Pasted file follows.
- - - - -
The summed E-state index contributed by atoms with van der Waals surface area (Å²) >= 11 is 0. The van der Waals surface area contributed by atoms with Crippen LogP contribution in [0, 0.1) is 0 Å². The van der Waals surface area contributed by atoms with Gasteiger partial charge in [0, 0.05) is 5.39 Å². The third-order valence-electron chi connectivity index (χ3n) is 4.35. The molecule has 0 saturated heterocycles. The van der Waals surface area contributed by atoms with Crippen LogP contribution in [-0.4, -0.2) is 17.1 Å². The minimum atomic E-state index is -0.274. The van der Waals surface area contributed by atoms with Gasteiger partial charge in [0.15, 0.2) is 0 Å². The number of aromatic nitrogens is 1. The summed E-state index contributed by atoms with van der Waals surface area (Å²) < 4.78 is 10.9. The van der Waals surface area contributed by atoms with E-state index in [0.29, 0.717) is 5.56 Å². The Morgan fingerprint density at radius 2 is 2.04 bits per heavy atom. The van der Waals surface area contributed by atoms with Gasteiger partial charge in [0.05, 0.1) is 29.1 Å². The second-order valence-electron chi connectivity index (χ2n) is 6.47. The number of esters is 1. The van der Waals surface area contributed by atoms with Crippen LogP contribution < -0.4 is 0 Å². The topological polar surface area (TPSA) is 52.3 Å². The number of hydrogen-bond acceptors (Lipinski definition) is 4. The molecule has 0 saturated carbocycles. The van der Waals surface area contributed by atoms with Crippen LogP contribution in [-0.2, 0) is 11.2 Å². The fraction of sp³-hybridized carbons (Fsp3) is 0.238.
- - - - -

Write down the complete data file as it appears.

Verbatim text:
The summed E-state index contributed by atoms with van der Waals surface area (Å²) >= 11 is 0. The van der Waals surface area contributed by atoms with Crippen LogP contribution in [0, 0.1) is 0 Å². The van der Waals surface area contributed by atoms with Gasteiger partial charge in [0, 0.05) is 5.39 Å². The third-order valence-electron chi connectivity index (χ3n) is 4.35. The molecule has 0 saturated heterocycles. The van der Waals surface area contributed by atoms with Crippen LogP contribution in [-0.4, -0.2) is 17.1 Å². The minimum atomic E-state index is -0.274. The van der Waals surface area contributed by atoms with Gasteiger partial charge in [0.15, 0.2) is 0 Å². The number of aromatic nitrogens is 1. The summed E-state index contributed by atoms with van der Waals surface area (Å²) < 4.78 is 10.9. The van der Waals surface area contributed by atoms with E-state index in [0.29, 0.717) is 5.56 Å². The Morgan fingerprint density at radius 2 is 2.04 bits per heavy atom. The van der Waals surface area contributed by atoms with Gasteiger partial charge in [0.05, 0.1) is 29.1 Å². The second-order valence-electron chi connectivity index (χ2n) is 6.47. The number of esters is 1. The van der Waals surface area contributed by atoms with Crippen LogP contribution < -0.4 is 0 Å². The topological polar surface area (TPSA) is 52.3 Å². The number of hydrogen-bond acceptors (Lipinski definition) is 4. The molecule has 0 saturated carbocycles. The van der Waals surface area contributed by atoms with Crippen LogP contribution in [-0.2, 0) is 11.2 Å². The fraction of sp³-hybridized carbons (Fsp3) is 0.238.